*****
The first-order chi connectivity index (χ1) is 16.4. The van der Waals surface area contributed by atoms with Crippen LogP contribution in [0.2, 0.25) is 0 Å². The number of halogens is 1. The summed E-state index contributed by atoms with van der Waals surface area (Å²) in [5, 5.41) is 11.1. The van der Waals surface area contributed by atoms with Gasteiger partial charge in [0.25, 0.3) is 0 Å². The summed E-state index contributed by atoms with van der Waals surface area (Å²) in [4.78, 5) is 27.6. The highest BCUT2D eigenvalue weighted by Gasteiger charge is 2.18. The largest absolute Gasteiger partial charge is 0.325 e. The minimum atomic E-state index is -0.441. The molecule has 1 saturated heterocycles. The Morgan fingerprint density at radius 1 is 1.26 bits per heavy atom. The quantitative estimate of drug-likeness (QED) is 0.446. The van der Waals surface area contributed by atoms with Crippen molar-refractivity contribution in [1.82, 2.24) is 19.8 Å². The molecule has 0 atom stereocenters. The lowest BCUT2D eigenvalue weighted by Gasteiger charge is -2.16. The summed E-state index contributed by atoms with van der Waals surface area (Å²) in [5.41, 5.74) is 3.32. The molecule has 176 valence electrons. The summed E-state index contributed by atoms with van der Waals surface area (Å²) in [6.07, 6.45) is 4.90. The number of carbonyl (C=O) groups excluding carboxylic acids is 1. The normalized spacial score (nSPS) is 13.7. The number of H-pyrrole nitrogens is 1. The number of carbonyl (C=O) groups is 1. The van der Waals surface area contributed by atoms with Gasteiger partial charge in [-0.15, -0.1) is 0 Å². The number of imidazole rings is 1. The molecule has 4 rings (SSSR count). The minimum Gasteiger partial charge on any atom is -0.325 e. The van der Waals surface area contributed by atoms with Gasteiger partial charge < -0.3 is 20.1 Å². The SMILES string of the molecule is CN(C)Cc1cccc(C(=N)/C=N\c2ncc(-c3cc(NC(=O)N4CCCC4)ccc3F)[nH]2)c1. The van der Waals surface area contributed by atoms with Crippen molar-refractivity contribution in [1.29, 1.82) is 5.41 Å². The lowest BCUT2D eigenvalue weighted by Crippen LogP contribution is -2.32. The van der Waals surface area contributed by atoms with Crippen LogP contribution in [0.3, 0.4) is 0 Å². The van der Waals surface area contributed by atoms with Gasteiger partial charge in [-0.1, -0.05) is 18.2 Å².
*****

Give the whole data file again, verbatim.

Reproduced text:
The first-order chi connectivity index (χ1) is 16.4. The van der Waals surface area contributed by atoms with Crippen LogP contribution in [0.2, 0.25) is 0 Å². The number of halogens is 1. The summed E-state index contributed by atoms with van der Waals surface area (Å²) in [5, 5.41) is 11.1. The van der Waals surface area contributed by atoms with Gasteiger partial charge in [0.25, 0.3) is 0 Å². The summed E-state index contributed by atoms with van der Waals surface area (Å²) in [4.78, 5) is 27.6. The highest BCUT2D eigenvalue weighted by Gasteiger charge is 2.18. The largest absolute Gasteiger partial charge is 0.325 e. The minimum atomic E-state index is -0.441. The molecule has 1 saturated heterocycles. The Morgan fingerprint density at radius 1 is 1.26 bits per heavy atom. The quantitative estimate of drug-likeness (QED) is 0.446. The van der Waals surface area contributed by atoms with Crippen molar-refractivity contribution in [1.82, 2.24) is 19.8 Å². The molecule has 0 atom stereocenters. The lowest BCUT2D eigenvalue weighted by Gasteiger charge is -2.16. The summed E-state index contributed by atoms with van der Waals surface area (Å²) in [5.41, 5.74) is 3.32. The molecule has 176 valence electrons. The summed E-state index contributed by atoms with van der Waals surface area (Å²) in [6.07, 6.45) is 4.90. The number of carbonyl (C=O) groups excluding carboxylic acids is 1. The normalized spacial score (nSPS) is 13.7. The number of H-pyrrole nitrogens is 1. The number of carbonyl (C=O) groups is 1. The van der Waals surface area contributed by atoms with Gasteiger partial charge in [-0.15, -0.1) is 0 Å². The number of imidazole rings is 1. The molecule has 4 rings (SSSR count). The minimum Gasteiger partial charge on any atom is -0.325 e. The van der Waals surface area contributed by atoms with Gasteiger partial charge < -0.3 is 20.1 Å². The SMILES string of the molecule is CN(C)Cc1cccc(C(=N)/C=N\c2ncc(-c3cc(NC(=O)N4CCCC4)ccc3F)[nH]2)c1. The van der Waals surface area contributed by atoms with Crippen molar-refractivity contribution in [1.29, 1.82) is 5.41 Å². The lowest BCUT2D eigenvalue weighted by Crippen LogP contribution is -2.32. The van der Waals surface area contributed by atoms with Crippen LogP contribution in [0.3, 0.4) is 0 Å². The van der Waals surface area contributed by atoms with Gasteiger partial charge in [-0.1, -0.05) is 18.2 Å².